SCMAP president Nestor Felicio expressed optimism for the Philippine supply chain sector as economic growth continues and efforts to solve problems and remove roadblocks intensify.
In an interview for PortCalls‘ 29 January issue, alongside other industry stakeholders, he cites the entry of domestic conglomerates and international players into the logistics arena, the growth of e-commerce and resulting prominence of last mile logistics, and the government’s infrastructure development program as positive developments for Philippine supply chain.
Nonetheless, Felicio acknowledges that roadblocks still remain. Physical infrastructure remains an issue, he says, as the Duterte administration’s Build Build Build initiative gets underway. “Although there are projects planned and on-going, many of them will materialize three to five years from now,” he said. “It will become worse before it gets better. This poses a challenge on meeting customer expectations on service levels as well as cost in the meantime.”
A similar roadblock is telecommunications infrastructure. “Our internet connectivity is still one of the slowest in the region,” he said. “The industry has always lived by the need to be agile, responsive and adaptable, especially here in the Philippines, but these infrastructure challenges will stretch our capabilities further. It is like a paper bag that has to hold a fast growing economy – it is bursting at the seams.”
However, he believes several opportunities have presented themselves that would allow the supply chain sector to grow. One is the entry of new technologies. “Investing in new technologies will provide a major part of the answer,” he said. “Not only will it make logistics companies do their work and serve their customers better, it will make them relevant for the future. There is really no choice … It is easy to appreciate that their advantages outweigh the investment and cost.”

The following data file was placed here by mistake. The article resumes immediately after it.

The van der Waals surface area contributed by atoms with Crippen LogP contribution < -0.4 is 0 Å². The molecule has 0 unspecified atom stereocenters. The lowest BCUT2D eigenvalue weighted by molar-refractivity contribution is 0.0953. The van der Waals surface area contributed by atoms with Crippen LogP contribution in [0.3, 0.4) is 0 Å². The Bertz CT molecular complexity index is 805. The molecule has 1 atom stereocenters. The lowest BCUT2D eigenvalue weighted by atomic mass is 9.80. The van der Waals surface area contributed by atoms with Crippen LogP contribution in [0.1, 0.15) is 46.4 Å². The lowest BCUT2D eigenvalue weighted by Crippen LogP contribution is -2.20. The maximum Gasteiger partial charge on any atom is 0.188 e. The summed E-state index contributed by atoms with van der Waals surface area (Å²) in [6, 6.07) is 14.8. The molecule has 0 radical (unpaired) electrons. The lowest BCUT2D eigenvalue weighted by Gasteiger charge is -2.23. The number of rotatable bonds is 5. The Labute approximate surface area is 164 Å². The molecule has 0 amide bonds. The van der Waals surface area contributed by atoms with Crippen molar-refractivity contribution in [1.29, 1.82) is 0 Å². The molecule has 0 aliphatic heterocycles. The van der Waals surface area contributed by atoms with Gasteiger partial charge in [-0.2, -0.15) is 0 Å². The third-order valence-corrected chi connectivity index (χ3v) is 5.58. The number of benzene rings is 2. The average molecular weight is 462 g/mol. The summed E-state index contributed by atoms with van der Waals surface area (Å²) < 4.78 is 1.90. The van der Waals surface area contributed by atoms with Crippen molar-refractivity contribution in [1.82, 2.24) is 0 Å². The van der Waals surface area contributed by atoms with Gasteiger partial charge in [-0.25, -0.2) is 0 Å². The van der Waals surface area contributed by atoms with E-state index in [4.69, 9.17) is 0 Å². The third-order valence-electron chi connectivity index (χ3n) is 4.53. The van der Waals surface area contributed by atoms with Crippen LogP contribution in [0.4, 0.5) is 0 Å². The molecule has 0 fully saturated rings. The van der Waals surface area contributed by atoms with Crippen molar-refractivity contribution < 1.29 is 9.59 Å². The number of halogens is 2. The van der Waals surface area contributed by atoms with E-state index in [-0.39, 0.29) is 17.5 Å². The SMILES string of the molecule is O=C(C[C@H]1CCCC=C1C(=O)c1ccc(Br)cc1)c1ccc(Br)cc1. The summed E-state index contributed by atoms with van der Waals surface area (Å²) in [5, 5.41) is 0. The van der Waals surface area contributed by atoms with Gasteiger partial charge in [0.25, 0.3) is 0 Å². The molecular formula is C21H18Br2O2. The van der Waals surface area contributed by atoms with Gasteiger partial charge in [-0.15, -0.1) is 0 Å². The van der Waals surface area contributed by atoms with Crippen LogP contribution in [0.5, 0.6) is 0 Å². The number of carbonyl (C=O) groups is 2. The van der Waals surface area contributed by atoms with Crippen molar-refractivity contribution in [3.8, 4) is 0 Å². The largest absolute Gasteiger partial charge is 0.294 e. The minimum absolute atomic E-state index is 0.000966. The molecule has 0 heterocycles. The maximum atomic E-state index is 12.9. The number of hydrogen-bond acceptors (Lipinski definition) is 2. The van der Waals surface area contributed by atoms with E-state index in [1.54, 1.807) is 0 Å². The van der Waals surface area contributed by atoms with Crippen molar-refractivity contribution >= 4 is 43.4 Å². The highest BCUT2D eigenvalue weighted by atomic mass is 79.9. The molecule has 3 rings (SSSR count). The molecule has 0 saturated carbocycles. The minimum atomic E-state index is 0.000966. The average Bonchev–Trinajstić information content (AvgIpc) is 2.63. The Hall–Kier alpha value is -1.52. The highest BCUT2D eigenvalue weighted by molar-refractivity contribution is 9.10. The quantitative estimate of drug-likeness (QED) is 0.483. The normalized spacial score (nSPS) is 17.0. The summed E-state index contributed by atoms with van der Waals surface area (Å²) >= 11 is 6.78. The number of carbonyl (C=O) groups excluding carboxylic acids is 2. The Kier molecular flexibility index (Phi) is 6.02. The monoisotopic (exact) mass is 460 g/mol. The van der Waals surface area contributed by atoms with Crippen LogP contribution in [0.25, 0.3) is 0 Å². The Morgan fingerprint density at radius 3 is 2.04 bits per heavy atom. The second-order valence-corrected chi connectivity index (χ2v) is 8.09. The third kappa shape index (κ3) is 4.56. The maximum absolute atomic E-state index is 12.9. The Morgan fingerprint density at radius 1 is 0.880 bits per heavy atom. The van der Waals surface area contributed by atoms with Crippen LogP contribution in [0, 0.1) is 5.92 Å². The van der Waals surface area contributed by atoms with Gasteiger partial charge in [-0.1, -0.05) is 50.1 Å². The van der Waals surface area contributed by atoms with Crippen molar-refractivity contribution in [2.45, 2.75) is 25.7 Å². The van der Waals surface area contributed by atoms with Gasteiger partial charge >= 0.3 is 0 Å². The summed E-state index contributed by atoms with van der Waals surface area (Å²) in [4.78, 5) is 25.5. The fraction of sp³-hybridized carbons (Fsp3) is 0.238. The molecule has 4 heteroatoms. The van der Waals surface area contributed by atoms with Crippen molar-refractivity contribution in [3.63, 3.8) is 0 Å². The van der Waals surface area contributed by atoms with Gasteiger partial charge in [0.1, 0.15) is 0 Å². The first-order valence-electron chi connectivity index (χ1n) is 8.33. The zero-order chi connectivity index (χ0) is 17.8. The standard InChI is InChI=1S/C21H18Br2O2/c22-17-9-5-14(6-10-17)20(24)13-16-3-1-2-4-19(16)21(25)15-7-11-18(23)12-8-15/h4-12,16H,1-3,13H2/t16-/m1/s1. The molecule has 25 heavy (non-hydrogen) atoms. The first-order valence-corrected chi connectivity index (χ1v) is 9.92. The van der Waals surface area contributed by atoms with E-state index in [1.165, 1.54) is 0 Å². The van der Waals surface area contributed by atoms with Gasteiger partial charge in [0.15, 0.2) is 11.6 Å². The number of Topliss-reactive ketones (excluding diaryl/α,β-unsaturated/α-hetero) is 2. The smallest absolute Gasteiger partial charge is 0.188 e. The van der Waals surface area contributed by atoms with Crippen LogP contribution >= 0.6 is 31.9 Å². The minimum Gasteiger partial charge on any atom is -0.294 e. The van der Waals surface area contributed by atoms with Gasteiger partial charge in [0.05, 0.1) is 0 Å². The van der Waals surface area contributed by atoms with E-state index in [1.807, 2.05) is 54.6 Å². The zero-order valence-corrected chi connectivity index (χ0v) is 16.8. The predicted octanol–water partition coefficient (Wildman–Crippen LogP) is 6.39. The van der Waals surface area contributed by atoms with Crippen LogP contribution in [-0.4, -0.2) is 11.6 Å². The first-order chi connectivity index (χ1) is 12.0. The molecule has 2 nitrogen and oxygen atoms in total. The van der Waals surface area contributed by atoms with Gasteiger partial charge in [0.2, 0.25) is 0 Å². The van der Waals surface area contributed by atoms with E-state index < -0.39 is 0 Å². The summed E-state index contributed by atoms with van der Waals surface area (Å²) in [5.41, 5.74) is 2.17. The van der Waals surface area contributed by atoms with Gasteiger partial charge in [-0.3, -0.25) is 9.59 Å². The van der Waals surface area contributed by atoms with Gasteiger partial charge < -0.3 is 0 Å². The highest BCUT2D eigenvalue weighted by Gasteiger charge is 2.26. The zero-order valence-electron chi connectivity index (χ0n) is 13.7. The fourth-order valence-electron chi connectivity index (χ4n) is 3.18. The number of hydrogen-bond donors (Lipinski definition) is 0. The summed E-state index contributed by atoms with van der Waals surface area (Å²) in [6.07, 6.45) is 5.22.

Another opportunity are new avenues for collaboration between stakeholders and players along the supply chain. “We’ve seen time and time again why we should do away with thinking in silos,” he said. “The best way to serve customers, achieve efficiencies and create value begins with reaching out to every player across the chain – suppliers, manufacturers, distributors, retailers, consumers – and understanding their needs. We can make the whole supply chain efficient instead of thinking local and short-sighted optimization.”
In the year ahead, Felicio hopes to see an even better appreciation of the role supply chains play. “They say supply chains are the backbone of the economy, and they are also the route towards enhancing Filipino lives,” he said. :It may be daunting as the term ‘supply chain’ covers so much ground, but with wider awareness, everybody can move towards better and more meaningful collaboration, with the goal of serving our customers better in mind.”
He also calls for greater government support for the sector, particularly through a “cohesive road map” in collaboration with the private sector “to chart the course as we move towards being more globally competitive.”
On its end, SCMAP has announced the establishment of new collaboration groups which will target seven pain points experienced by supply chain managers, and has vowed to continue working with stakeholders both in the public and private sectors. It has also begun its first steps towards certification courses in supply chain management, together with the Ateneo Graduate School of Business.
Felicio, who finishes his term as president of SCMAP at the end of this year, is also corporate vice president for integrated planning and logistics management for Unilab, Inc.